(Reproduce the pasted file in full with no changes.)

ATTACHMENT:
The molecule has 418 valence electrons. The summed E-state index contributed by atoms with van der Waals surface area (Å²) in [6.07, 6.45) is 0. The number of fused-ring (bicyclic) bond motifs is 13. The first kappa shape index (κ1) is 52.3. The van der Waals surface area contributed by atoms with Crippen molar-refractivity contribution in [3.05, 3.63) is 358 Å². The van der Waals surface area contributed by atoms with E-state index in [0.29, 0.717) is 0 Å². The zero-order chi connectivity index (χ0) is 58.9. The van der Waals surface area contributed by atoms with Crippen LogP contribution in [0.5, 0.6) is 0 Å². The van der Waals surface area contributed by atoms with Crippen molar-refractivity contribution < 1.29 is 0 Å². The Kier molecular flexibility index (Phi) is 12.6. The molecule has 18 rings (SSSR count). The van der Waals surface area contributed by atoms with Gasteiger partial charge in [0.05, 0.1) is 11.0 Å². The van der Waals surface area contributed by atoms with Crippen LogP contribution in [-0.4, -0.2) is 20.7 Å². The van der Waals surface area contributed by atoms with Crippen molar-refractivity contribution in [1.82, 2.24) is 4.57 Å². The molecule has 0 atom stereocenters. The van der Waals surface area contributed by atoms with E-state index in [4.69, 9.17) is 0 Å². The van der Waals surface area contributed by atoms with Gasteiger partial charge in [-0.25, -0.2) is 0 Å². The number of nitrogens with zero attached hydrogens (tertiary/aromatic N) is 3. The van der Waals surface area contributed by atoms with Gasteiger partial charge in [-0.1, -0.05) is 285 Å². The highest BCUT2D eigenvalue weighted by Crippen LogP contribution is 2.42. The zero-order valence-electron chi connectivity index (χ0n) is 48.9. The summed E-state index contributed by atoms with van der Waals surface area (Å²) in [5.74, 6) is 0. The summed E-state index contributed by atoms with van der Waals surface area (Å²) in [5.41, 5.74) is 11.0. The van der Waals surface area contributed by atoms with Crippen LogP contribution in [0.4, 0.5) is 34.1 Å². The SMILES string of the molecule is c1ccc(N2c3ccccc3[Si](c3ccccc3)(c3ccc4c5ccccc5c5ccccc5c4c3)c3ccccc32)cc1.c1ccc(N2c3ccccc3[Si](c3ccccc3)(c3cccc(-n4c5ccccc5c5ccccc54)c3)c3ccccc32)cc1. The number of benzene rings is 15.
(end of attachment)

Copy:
The molecule has 418 valence electrons. The summed E-state index contributed by atoms with van der Waals surface area (Å²) in [6.07, 6.45) is 0. The number of fused-ring (bicyclic) bond motifs is 13. The first kappa shape index (κ1) is 52.3. The van der Waals surface area contributed by atoms with Crippen molar-refractivity contribution in [3.05, 3.63) is 358 Å². The van der Waals surface area contributed by atoms with E-state index in [0.29, 0.717) is 0 Å². The zero-order chi connectivity index (χ0) is 58.9. The van der Waals surface area contributed by atoms with Crippen LogP contribution in [0.5, 0.6) is 0 Å². The van der Waals surface area contributed by atoms with Crippen molar-refractivity contribution < 1.29 is 0 Å². The Kier molecular flexibility index (Phi) is 12.6. The molecule has 18 rings (SSSR count). The van der Waals surface area contributed by atoms with Gasteiger partial charge in [0.05, 0.1) is 11.0 Å². The van der Waals surface area contributed by atoms with Crippen LogP contribution in [-0.4, -0.2) is 20.7 Å². The van der Waals surface area contributed by atoms with Crippen molar-refractivity contribution in [1.82, 2.24) is 4.57 Å². The molecule has 0 atom stereocenters. The van der Waals surface area contributed by atoms with E-state index in [4.69, 9.17) is 0 Å². The van der Waals surface area contributed by atoms with Gasteiger partial charge in [-0.25, -0.2) is 0 Å². The number of nitrogens with zero attached hydrogens (tertiary/aromatic N) is 3. The van der Waals surface area contributed by atoms with Gasteiger partial charge in [-0.1, -0.05) is 285 Å². The highest BCUT2D eigenvalue weighted by Crippen LogP contribution is 2.42. The zero-order valence-electron chi connectivity index (χ0n) is 48.9. The summed E-state index contributed by atoms with van der Waals surface area (Å²) in [5.74, 6) is 0. The summed E-state index contributed by atoms with van der Waals surface area (Å²) in [5.41, 5.74) is 11.0. The van der Waals surface area contributed by atoms with Crippen LogP contribution in [0.4, 0.5) is 34.1 Å². The SMILES string of the molecule is c1ccc(N2c3ccccc3[Si](c3ccccc3)(c3ccc4c5ccccc5c5ccccc5c4c3)c3ccccc32)cc1.c1ccc(N2c3ccccc3[Si](c3ccccc3)(c3cccc(-n4c5ccccc5c5ccccc54)c3)c3ccccc32)cc1. The number of benzene rings is 15.